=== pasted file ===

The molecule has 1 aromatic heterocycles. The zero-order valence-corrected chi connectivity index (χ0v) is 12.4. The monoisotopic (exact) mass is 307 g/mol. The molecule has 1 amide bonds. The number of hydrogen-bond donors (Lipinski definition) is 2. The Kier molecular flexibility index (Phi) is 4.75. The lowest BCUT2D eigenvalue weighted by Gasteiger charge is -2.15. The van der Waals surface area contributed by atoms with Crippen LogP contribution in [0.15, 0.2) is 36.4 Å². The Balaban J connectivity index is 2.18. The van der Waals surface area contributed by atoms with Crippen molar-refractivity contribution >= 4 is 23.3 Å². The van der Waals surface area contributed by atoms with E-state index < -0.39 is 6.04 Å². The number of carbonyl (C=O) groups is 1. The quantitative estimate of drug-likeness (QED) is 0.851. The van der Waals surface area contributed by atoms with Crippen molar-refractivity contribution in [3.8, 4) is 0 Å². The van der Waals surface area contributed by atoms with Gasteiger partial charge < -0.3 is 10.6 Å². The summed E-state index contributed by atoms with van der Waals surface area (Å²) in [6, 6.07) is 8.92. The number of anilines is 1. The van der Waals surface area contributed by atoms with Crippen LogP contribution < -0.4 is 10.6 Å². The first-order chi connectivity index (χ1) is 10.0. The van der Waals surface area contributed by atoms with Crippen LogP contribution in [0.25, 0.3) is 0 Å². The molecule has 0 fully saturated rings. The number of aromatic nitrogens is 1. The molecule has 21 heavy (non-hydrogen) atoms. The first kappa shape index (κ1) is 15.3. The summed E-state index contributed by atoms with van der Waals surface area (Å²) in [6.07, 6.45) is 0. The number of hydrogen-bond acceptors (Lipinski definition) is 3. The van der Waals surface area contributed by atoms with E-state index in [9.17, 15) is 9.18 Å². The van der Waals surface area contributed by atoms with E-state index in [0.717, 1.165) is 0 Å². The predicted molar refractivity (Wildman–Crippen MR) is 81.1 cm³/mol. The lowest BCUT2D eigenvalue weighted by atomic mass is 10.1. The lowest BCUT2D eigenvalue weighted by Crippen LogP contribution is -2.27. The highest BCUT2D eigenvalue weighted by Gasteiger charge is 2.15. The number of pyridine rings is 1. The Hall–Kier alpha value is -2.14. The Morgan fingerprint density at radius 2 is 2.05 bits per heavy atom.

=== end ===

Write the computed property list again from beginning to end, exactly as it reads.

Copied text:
The molecule has 1 aromatic heterocycles. The zero-order valence-corrected chi connectivity index (χ0v) is 12.4. The monoisotopic (exact) mass is 307 g/mol. The molecule has 1 amide bonds. The number of hydrogen-bond donors (Lipinski definition) is 2. The Kier molecular flexibility index (Phi) is 4.75. The lowest BCUT2D eigenvalue weighted by Gasteiger charge is -2.15. The van der Waals surface area contributed by atoms with Crippen LogP contribution in [0.15, 0.2) is 36.4 Å². The Balaban J connectivity index is 2.18. The van der Waals surface area contributed by atoms with Crippen molar-refractivity contribution >= 4 is 23.3 Å². The van der Waals surface area contributed by atoms with E-state index < -0.39 is 6.04 Å². The number of carbonyl (C=O) groups is 1. The quantitative estimate of drug-likeness (QED) is 0.851. The van der Waals surface area contributed by atoms with Crippen molar-refractivity contribution in [3.8, 4) is 0 Å². The van der Waals surface area contributed by atoms with Gasteiger partial charge < -0.3 is 10.6 Å². The summed E-state index contributed by atoms with van der Waals surface area (Å²) in [6, 6.07) is 8.92. The number of anilines is 1. The van der Waals surface area contributed by atoms with Crippen LogP contribution < -0.4 is 10.6 Å². The first-order chi connectivity index (χ1) is 10.0. The van der Waals surface area contributed by atoms with Crippen LogP contribution in [0.25, 0.3) is 0 Å². The molecule has 0 fully saturated rings. The number of aromatic nitrogens is 1. The molecule has 21 heavy (non-hydrogen) atoms. The first kappa shape index (κ1) is 15.3. The summed E-state index contributed by atoms with van der Waals surface area (Å²) in [6.07, 6.45) is 0. The number of hydrogen-bond acceptors (Lipinski definition) is 3. The van der Waals surface area contributed by atoms with E-state index in [9.17, 15) is 9.18 Å². The van der Waals surface area contributed by atoms with E-state index in [0.717, 1.165) is 0 Å². The predicted molar refractivity (Wildman–Crippen MR) is 81.1 cm³/mol. The lowest BCUT2D eigenvalue weighted by atomic mass is 10.1. The lowest BCUT2D eigenvalue weighted by Crippen LogP contribution is -2.27. The highest BCUT2D eigenvalue weighted by Gasteiger charge is 2.15. The number of pyridine rings is 1. The Hall–Kier alpha value is -2.14. The Morgan fingerprint density at radius 2 is 2.05 bits per heavy atom.